Seeing Zara and Mortessa remaining so strong in Jesus’s love when their asylum application was rejected, their strength and resilience was a show of great faith, one I’ll never forget.

When my friend Gemma from st James on Sunday afternoon turned her life around, she showed firm, immeasurable faith in gods call, she always knows that she can cry out to Jesus, she now starts university next month to study for her dream job. A show of great faith.

The congregation of St Peters on Tuesday afternoons, who showed me gentle love and encouragement, in such a simple and peaceful way, who had faith in me to lead them, who have supported all who have joined them. They too are another show of great faith and great cake.

As I move on from the Good Shepherd today, I thank all of you for your love and guidance, for your welcome and your prayers. 

I pray that you all will continue to hear the voice, the cries of God’s people who might not be the obvious people to have great faith. 

I pray for God’s blessing on you all, for Roger, Jules, and Ben on their continuing leadership here.

I will keep you in my prayers with great love and memories.

Out of the boat

Today’s gospel was pretty much a good description of how I’ve been feeling in this weird wandering space before I begin ordination training.  Currently I’ve been sat in the boat clinging on to the sides as the waves of life buffet and toss me around. I’ve cried, I’ve panicked, I’ve wondered if I can hold out to this storm, will I get through August in one piece!?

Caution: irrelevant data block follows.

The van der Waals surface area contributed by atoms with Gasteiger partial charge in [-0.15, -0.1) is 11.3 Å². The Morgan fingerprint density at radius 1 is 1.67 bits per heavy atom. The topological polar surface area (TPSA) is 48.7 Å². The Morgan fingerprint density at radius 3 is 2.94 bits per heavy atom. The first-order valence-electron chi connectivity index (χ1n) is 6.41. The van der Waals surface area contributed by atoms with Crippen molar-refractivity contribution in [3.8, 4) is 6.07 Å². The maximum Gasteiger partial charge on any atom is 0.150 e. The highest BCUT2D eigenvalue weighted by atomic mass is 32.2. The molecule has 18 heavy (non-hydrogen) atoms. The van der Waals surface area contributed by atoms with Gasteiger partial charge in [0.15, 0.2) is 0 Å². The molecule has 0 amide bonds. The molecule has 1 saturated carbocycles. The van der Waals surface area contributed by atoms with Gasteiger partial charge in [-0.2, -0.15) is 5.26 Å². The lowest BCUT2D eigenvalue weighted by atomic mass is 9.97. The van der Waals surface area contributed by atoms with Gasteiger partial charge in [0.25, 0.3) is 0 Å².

The biggest thing that has caused the most waves, is our tax credit renewal. We have received a significant drop in payments, which combined with school summer holidays, new uniforms to buy, and trying to get my MA final project done, I’ve been clinging onto the boat with white knuckles. 

But during this week, like the disciples, I saw Jesus walking towards me in the chaos. Calmly and quietly he stretched out his hand and asked me to get out of the boat. I summoned all my strength and took a step out of the boat and in doing so wonderful things have happened. Gods wonderful provision has amazed and humbled me.

Standing on the water with wobbly knees is frightening, I’ve had doubts this week, and I slipped into  the water begging Jesus to save me. This is what I love about today’s gospel, Peter, himself walking towards Jesus and then panicking, was not afraid to ask Jesus for help. And I guess this is what is important about stepping out of the boat, that Jesus will be there whenever I feel like I’m sinking, whenever I begin to panic and doubt.

Today was my last service at my sending church. After communion (which was outside!) I sat alone in the church thinking about how I heard God calling to me from that building. I looked at the pulpit where I preached for the first time, at the rail where begged for forgiveness, the high altar where the sun passed by and my skin tingled all over, the altar where I watched my vicar preside and hearing God saying that I could do this too. 

In this stillness I experienced the quiet gentle love of God. I felt his warmth and care, and a sense that everything would be ok. 

I just need to keep remembering that when I step out of the boat, Jesus will save me again and again and again. 

All she had to give

Today the rain has been lashing down my windows all day and because it is the summer holidays, the children are a little couped up and testy. We don’t have a back garden because we live in a victorian terraced house not far from the centre of Ashton-Under-Lyne. We moved here 12 years ago when I was expecting my first daughter at the grand age of 19. My boyfriend, (the man who is now my husband) and I moved from the leafy semi-detached roads of Gatley, Cheshire to here. There were a few reasons we moved here, 1) we could not afford to buy a house in Cheadle or Gatley, 2) I knew the area from playing in various brass bands over the years, 3) it was comfortably far away from my parents.